A strange argument against UMC schism: sexual behavior has no bearing on orthodoxy

July 27, 2015

In this post by United Methodist blogger Joel Watts, he describes a Twitter argument that he had with someone who framed the debate about same-sex marriage and homosexual practice in terms of Christian orthodoxy. It would be unorthodox, his dialogue partner said, to embrace any form of sexual activity outside the bounds of marriage, which by definition is between a man and woman.

Watts disagrees that the question pertains to orthodoxy since homosexual practice (or any other ethical question) isn’t mentioned in the Nicene Creed. Only the Creed, he says, identifies what is or isn’t orthodox.

While I disagree with Watts on his overly technical definition of orthodoxy (although I have absolutely zero desire to argue over it), as I asked in his comments section, What does it matter? “Even if everything you say about orthodoxy is spot on,” I said, “how does this pertain to the UMC’s position on homosexuality? Whether ‘orthodoxy’ is or isn’t at stake in the question is beside the point.”

In reply, Watts said that if we only focused on “rebuilding our orthodox doctrinal foundations, beginning with Christ, how easy would it then be to look at the essentials and non-essentials and understand what matters.” He continued:

Let us restore orthodoxy, that of our faith in Christ as has stood for 2000 years, and then begin to speak about the ethical issues that divide us. It may be that in reaching back to orthodoxy and coming to terms with it — as Wesley would have suggested — we find the answer to our other points of division.

Or, to sum up with a question: What is the better reason for schism — the denial of the Creed or a differing believe on an ethical/moral issue?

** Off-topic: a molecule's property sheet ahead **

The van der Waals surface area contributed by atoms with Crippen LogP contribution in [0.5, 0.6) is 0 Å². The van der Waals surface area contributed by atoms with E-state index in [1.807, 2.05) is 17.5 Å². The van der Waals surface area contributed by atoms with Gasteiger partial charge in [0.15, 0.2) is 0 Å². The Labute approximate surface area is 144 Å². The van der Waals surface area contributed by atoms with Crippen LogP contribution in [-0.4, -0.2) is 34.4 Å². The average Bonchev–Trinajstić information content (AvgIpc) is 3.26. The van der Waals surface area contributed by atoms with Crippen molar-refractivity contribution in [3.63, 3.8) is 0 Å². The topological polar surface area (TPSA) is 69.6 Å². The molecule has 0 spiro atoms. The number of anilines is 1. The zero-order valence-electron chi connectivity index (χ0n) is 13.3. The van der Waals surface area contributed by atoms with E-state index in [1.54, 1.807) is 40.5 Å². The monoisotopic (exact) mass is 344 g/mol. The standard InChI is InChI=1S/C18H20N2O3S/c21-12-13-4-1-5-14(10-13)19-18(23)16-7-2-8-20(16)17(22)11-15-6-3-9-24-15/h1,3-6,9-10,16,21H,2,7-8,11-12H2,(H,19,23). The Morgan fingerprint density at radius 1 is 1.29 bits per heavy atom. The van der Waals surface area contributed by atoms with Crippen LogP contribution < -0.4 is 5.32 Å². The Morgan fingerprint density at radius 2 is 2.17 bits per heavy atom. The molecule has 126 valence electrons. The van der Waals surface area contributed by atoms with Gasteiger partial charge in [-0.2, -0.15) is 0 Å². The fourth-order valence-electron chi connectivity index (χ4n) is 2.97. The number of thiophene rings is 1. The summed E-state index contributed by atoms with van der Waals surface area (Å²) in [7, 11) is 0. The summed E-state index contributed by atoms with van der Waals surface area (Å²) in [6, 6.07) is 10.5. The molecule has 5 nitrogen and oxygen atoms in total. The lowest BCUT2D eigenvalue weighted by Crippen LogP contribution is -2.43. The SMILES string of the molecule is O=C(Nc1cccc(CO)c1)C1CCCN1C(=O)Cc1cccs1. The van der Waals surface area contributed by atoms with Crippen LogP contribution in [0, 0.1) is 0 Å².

At this point, I could only conclude that Watts failed to appreciate what United Methodists like me believe is at stake in the question of homosexuality. So I put it out there:



Naturally, Watts, as an “affirming” United Methodist, disagrees with my interpretation of 1 Corinthians 6:9-10 and other scriptures. But please notice that we’re still disagreeing over the meaning of scripture, not “orthodoxy.” We may agree completely on what counts as orthodoxy, yet we still need to figure out what these scriptures mean. And our task couldn’t be more urgent, since people’s eternal destiny (if I’m right) hangs in the balance!

Therefore, contrary to his argument, figuring out what is or isn’t “orthodox” solves nothing at all, which was the point of my original comment.

But what about Watts’s second point—that Paul would disagree that the question is worth dividing over?

He was unimpressed with my bringing up Paul’s response to the incestuous man in 1 Corinthians 5, which I believe is exactly on point when it comes to the current controversy. Watts writes, “Paul doesn’t say split when it comes to immorality but to remove the person. Try reading 1 Co 5.1-13 again.”